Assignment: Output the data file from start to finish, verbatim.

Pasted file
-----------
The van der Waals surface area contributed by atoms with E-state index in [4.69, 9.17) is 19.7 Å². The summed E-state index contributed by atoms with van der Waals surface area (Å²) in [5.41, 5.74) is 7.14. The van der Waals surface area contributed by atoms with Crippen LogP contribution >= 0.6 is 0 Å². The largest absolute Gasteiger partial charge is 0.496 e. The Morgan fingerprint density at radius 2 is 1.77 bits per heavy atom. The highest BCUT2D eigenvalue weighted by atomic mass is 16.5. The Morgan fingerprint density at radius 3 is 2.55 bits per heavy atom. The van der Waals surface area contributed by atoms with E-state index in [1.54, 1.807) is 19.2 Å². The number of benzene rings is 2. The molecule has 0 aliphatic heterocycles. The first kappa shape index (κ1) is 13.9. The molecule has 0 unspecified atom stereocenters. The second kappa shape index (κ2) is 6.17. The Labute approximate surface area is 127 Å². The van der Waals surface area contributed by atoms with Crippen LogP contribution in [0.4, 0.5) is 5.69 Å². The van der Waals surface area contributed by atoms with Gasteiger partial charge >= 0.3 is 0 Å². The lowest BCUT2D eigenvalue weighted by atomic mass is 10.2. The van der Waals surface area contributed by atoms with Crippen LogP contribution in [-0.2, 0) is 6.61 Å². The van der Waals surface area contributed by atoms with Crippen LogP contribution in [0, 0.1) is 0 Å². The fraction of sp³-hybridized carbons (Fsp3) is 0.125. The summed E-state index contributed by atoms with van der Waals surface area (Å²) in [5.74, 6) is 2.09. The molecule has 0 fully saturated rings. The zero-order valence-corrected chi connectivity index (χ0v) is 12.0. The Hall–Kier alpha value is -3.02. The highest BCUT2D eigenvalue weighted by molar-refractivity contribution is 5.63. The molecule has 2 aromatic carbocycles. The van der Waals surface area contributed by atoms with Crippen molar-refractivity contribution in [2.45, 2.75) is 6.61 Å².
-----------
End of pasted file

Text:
The van der Waals surface area contributed by atoms with E-state index in [4.69, 9.17) is 19.7 Å². The summed E-state index contributed by atoms with van der Waals surface area (Å²) in [5.41, 5.74) is 7.14. The van der Waals surface area contributed by atoms with Crippen LogP contribution >= 0.6 is 0 Å². The largest absolute Gasteiger partial charge is 0.496 e. The Morgan fingerprint density at radius 2 is 1.77 bits per heavy atom. The highest BCUT2D eigenvalue weighted by atomic mass is 16.5. The Morgan fingerprint density at radius 3 is 2.55 bits per heavy atom. The van der Waals surface area contributed by atoms with E-state index in [1.54, 1.807) is 19.2 Å². The number of benzene rings is 2. The molecule has 0 aliphatic heterocycles. The first kappa shape index (κ1) is 13.9. The molecule has 0 unspecified atom stereocenters. The second kappa shape index (κ2) is 6.17. The Labute approximate surface area is 127 Å². The van der Waals surface area contributed by atoms with Crippen LogP contribution in [0.4, 0.5) is 5.69 Å². The van der Waals surface area contributed by atoms with Gasteiger partial charge >= 0.3 is 0 Å². The lowest BCUT2D eigenvalue weighted by atomic mass is 10.2. The van der Waals surface area contributed by atoms with Crippen LogP contribution in [-0.2, 0) is 6.61 Å². The van der Waals surface area contributed by atoms with Crippen LogP contribution in [0, 0.1) is 0 Å². The fraction of sp³-hybridized carbons (Fsp3) is 0.125. The summed E-state index contributed by atoms with van der Waals surface area (Å²) in [5.74, 6) is 2.09. The molecule has 0 fully saturated rings. The zero-order valence-corrected chi connectivity index (χ0v) is 12.0. The Hall–Kier alpha value is -3.02. The highest BCUT2D eigenvalue weighted by molar-refractivity contribution is 5.63. The molecule has 2 aromatic carbocycles. The van der Waals surface area contributed by atoms with Crippen molar-refractivity contribution in [2.45, 2.75) is 6.61 Å².